October 12, 2014
"Confronting Cognitive 'Anchoring Effect' and 'Blind Spot' Biases in Federal Sentencing: A Modest Solution for Reforming a Fundamental Flaw"
The title of this post is the title of this intriguing new paper by U.S. District Judge Mark Bennett. Here is the abstract:
Cognitive "anchoring effect" bias, especially related to numbers, like sentencing guidelines ranges, is widely recognized in cognitive psychology as an extremely robust and powerful heuristic. It is a cognitive shortcut that has a strong tendency to undermine judgments by "anchoring" a judgment to an earlier disclosed number, the anchor. Numerous studies prove anchoring bias produces systematic errors in judgment in wide-ranging circumstances, including judgments by experts — doctors, lawyers, real estate agents, psychologists, and auditors — as well as a variety of decisions by foreign and American federal and state judges. The anchoring effect occurs even when the anchor is incomplete, inaccurate, irrelevant, implausible, or even random.
Roughly corresponding in time with the developing understanding of the anchoring effect, federal sentencing has undergone a revolution from judges having virtually unlimited discretion, to virtually no discretion, and back to considerable discretion, as the Federal Sentencing Guidelines went from mandatory to advisory in a single monumental U.S. Supreme Court decision, United States v. Booker, 543 U.S. 220 (2005). Surprisingly, since judges were granted much greater discretion in Booker, the length and severity of federal sentences, for the most part, has not changed. This remains true despite long-standing, persistent, and widespread dissatisfaction among federal district court judges with the Guidelines and the length of sentences. This Article argues that this is because judges’ sentences are subconsciously anchored by the calculated Guidelines range.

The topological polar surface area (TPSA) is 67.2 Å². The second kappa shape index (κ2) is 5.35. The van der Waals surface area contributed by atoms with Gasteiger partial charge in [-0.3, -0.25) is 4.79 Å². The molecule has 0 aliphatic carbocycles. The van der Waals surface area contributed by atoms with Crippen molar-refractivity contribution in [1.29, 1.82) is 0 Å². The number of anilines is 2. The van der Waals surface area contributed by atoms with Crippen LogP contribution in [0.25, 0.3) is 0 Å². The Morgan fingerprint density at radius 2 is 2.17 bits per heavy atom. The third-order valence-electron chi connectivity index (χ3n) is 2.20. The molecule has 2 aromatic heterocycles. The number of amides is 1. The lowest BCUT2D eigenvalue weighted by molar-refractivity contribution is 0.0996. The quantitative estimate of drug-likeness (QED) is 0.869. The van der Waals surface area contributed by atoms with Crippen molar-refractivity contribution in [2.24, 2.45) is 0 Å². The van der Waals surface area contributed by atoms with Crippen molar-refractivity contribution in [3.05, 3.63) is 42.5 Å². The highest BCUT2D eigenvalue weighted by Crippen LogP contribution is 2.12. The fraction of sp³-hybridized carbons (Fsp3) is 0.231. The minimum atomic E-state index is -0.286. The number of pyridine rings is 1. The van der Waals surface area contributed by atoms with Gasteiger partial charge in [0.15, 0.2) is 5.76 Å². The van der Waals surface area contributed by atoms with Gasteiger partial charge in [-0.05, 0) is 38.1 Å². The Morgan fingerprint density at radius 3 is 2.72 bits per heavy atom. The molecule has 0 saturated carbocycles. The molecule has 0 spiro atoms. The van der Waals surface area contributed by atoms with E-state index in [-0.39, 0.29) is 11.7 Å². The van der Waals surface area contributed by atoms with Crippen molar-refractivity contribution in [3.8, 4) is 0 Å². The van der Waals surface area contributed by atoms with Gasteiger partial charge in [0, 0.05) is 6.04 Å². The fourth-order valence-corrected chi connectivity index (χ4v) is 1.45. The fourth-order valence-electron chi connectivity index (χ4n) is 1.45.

This Article offers a simple, modest, and practical solution that requires no change in existing law by the Supreme Court or Congress. It simply requires rearranging the numerical anchoring information in the presentence report and adding additional relevant numerical information to counteract the anchoring effect of the Guidelines. If federal district court judges are educated about the effect of cognitive anchoring and their own bias-based blind spots to it — their improved awareness can only enhance the fairness of sentencing.
October 12, 2014 at 09:51 PM | Permalink
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I have often argued in the Comments:
1) A course in Critical Thinking should become a Pre-law course requirement, as organic chemistry is a pre-med requirement.
2) Defense lawyers should get the list of dozens of cognitive biases in Wikipedia. If any is in effect against their client, it should become a motion to end the tribunal, to mitigate against it, or to reserve it on appeal.
3) Any demonstrable cognitive bias violates Fifth Amendment Procedural Due Process right to a fair hearing, as any -ism might (racism, sexism). I have never seen any defense or appellate lawyer use this argument. I would appreciate it if any lawyer aware of such a motion would provide a citation.
4) The violation of the principles of critical thinking are not only lawless, unconstitutional, they damage the reputation of the criminal justice system, and should be considered a deviation from professional standards of due care, subject to tort liability for both defense and prosecutor. The prosecutor may have more duties to the defendant than a fiduciary such as a defense lawyer. These are enumerated in statutes, covering the Rules of Conduct, the Rules of Evidence, the Rules of Criminal Procedure. Because they come from statutes, all deviations are per se negligence, and should be subject to exemplary damages. To deter.
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